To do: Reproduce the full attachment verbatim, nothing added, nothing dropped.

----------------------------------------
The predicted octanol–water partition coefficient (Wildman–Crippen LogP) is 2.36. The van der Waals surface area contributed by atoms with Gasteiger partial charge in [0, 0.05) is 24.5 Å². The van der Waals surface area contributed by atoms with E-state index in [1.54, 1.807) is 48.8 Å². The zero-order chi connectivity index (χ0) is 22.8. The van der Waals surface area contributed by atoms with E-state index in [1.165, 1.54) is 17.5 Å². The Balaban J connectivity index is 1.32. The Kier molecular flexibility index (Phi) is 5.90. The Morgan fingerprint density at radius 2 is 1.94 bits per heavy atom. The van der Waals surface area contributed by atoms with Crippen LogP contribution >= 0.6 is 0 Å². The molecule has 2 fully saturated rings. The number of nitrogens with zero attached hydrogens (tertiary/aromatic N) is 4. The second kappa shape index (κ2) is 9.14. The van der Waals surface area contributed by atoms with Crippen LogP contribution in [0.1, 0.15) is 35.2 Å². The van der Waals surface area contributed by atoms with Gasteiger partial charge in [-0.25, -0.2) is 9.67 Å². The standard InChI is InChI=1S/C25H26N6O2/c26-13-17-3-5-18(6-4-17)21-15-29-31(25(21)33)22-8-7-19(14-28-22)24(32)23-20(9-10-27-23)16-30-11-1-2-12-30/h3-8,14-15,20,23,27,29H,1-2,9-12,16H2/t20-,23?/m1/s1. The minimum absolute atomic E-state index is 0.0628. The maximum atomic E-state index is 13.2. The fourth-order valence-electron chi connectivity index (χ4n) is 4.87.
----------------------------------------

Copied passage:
The predicted octanol–water partition coefficient (Wildman–Crippen LogP) is 2.36. The van der Waals surface area contributed by atoms with Gasteiger partial charge in [0, 0.05) is 24.5 Å². The van der Waals surface area contributed by atoms with E-state index in [1.54, 1.807) is 48.8 Å². The zero-order chi connectivity index (χ0) is 22.8. The van der Waals surface area contributed by atoms with E-state index in [1.165, 1.54) is 17.5 Å². The Balaban J connectivity index is 1.32. The Kier molecular flexibility index (Phi) is 5.90. The Morgan fingerprint density at radius 2 is 1.94 bits per heavy atom. The van der Waals surface area contributed by atoms with Crippen LogP contribution >= 0.6 is 0 Å². The molecule has 2 fully saturated rings. The number of nitrogens with zero attached hydrogens (tertiary/aromatic N) is 4. The second kappa shape index (κ2) is 9.14. The van der Waals surface area contributed by atoms with Crippen LogP contribution in [0.1, 0.15) is 35.2 Å². The van der Waals surface area contributed by atoms with Gasteiger partial charge in [-0.25, -0.2) is 9.67 Å². The standard InChI is InChI=1S/C25H26N6O2/c26-13-17-3-5-18(6-4-17)21-15-29-31(25(21)33)22-8-7-19(14-28-22)24(32)23-20(9-10-27-23)16-30-11-1-2-12-30/h3-8,14-15,20,23,27,29H,1-2,9-12,16H2/t20-,23?/m1/s1. The minimum absolute atomic E-state index is 0.0628. The maximum atomic E-state index is 13.2. The fourth-order valence-electron chi connectivity index (χ4n) is 4.87.